The Versatility of CIR

Our performance with cold in-place recycling (CIR) has been excellent,” says Darin Tedford, assistant chief materials engineer with the Nevada Department of Transportation (NDOT). “In past years we have done more than 50 projects with CIR, and we’ve had minimal issues with construction and minimal failures.” He says the main benefit of CIR is to eliminate thermal or fatigue cracking of the asphalt.

CIR refers to the practice of milling an asphalt pavement, then processing the material in a mobile recycling machine that crushes, sizes, rejuvenates and repaves the pavement, all in one pass. As with the example presented here, the Roadtec RT-500 recycling machine can operate either in a mobile mode, as part of a train, or it can be set up as a stationary central plant and do the same processes.

For more than 10 years, NDOT has used CIR on asphalt pavements ranging from low-volume roads to the interstate.

“We try not to spend our small bank account on reconstructing any low-volume road,” says Tedford. “So to get rid of cracking, we basically use CIR instead of doing reconstruction. We’ll just CIR 2.5 to 3 inches and then overlay it with 2 or 3 inches of hot mix, depending on the design.”

Value engineering change

Recently NDOT performed CIR on a 16.6-mile stretch of State Route 722, a two-lane road near Austin, NV. The state’s original design called for a 2-inch asphalt overlay topped by a double chip seal. The winning bid for that overlay was $4.029 million. But Sierra Nevada Construction, the winning general contractor, proposed a value engineering change to CIR – and it saved the state $500,000, or about 12 percent of the total.

“The terrain in that location was steep with sharp curves in the road,” says Darren Coughlin, owner of the Coughlin Company, the CIR subcontractor. “The asphalt surface was oxidized with transverse and block cracking. The roadway was paved with full depth asphalt that was 5 to 6 inches thick.”

The mobile recycling train is led by a water truck towing a lime-slurry trailer. The next machine is a Roadtec RX-900 milling machine, which pulverizes the asphalt to a depth of 3 inches and conveys the material back to a Roadtec RT-500 mobile recycler.

The milling machine pushes the water truck and lime trailer — and tows the RT-500 recycler and an emulsion trailer. The Roadtec RX-900 milling machine works 13-feet 4-inches wide and took two passes to cover the 26-foot-wide roadway.

When the milled asphalt reaches the RT-500 mobile recycler, it goes to a double deck screen and passes through 1.25-inch openings in the screen.

Material that does not pass the screen deck is sent to a horizontal impact crusher, where it is crushed and sent back over the screen deck. All material is sized to 1.25-inch minus. With its on-board screen deck, crusher, weigh bridge and computerized metering of additives, the RT-500 provides excellent control over the cold recycled product.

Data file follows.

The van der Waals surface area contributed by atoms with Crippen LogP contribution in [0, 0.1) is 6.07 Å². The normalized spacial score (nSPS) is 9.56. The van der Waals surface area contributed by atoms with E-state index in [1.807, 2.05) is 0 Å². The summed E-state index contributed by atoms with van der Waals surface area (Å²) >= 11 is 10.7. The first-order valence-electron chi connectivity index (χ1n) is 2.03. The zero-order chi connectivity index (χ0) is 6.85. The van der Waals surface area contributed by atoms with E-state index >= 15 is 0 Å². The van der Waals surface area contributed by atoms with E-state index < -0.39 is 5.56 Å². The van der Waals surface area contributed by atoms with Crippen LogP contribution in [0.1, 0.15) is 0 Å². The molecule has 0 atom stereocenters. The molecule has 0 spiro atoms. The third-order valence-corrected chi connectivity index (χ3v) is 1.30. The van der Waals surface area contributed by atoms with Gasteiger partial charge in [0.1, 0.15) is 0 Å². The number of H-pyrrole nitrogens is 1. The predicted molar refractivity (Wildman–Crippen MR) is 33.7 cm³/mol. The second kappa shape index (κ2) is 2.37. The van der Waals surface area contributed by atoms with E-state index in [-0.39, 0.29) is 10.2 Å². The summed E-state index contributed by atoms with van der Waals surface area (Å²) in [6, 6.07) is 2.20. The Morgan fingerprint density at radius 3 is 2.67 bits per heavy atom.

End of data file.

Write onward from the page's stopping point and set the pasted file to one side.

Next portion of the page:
Material passing the screen deck moves to the 48-inch-diameter twin shaft pugmill mixer on the RT-500. For the SR 722 project, the RT-500 mixed in 1.5 percent of CMS-2S emulsion plus 1.5 percent quicklime as an anti-stripping agent.

The RT-500 can meter in up to three additives. Weight data flows continuously from the belt scale, which is located between the screen and the pugmill, to the emulsion metering system. That assures real-time accuracy of additive metering at all times.

The RT-500 lays the material back down in a windrow on the road. Sierra Nevada Construction then used a windrow pickup machine and an asphalt paver to pave the recycled material.

Two 12-ton double drum rollers and one 25-ton pneumatic roller compacted the material. Finally, the general contractor performed a double chip seal on the compacted asphalt.

Versatility of a central plant

“This was a unique project due to the terrain,” Coughlin says. “The elevation on the project ranged from 4,700 feet to 7,500 feet above sea level. For the last 1.5 miles we had to take the train apart and set up a central plant operation, because the road was so steep and curvy that the train could not make it around the curves.

“It only took about half a day to set up the central plant operation,” says Coughlin.

With a central plant, the RT-500 is set up in a nearby stationary location, and trucks haul the milled asphalt to the recycler, which sizes the material and adds emulsion and quicklime. Trucks then haul the rejuvenated asphalt back out to the roadway.

“We like the cold in-place recycling process,” says Dan LeBlanc, project manager for Sierra Nevada. “It’s a green process that reuses the existing structural section. And it also provides a cost savings, so it’s better for the taxpayers, the contractor and the state.”

NDOT’s Tedford says the state will perform about 30 miles of CIR this year. That amount is on the low side of the state’s average, but it varies with the need and available funding. “The process has provided a strategy that solves the problem of transverse cracking on lower volume roads that we don’t have the funding to reconstruct,” says Tedford.

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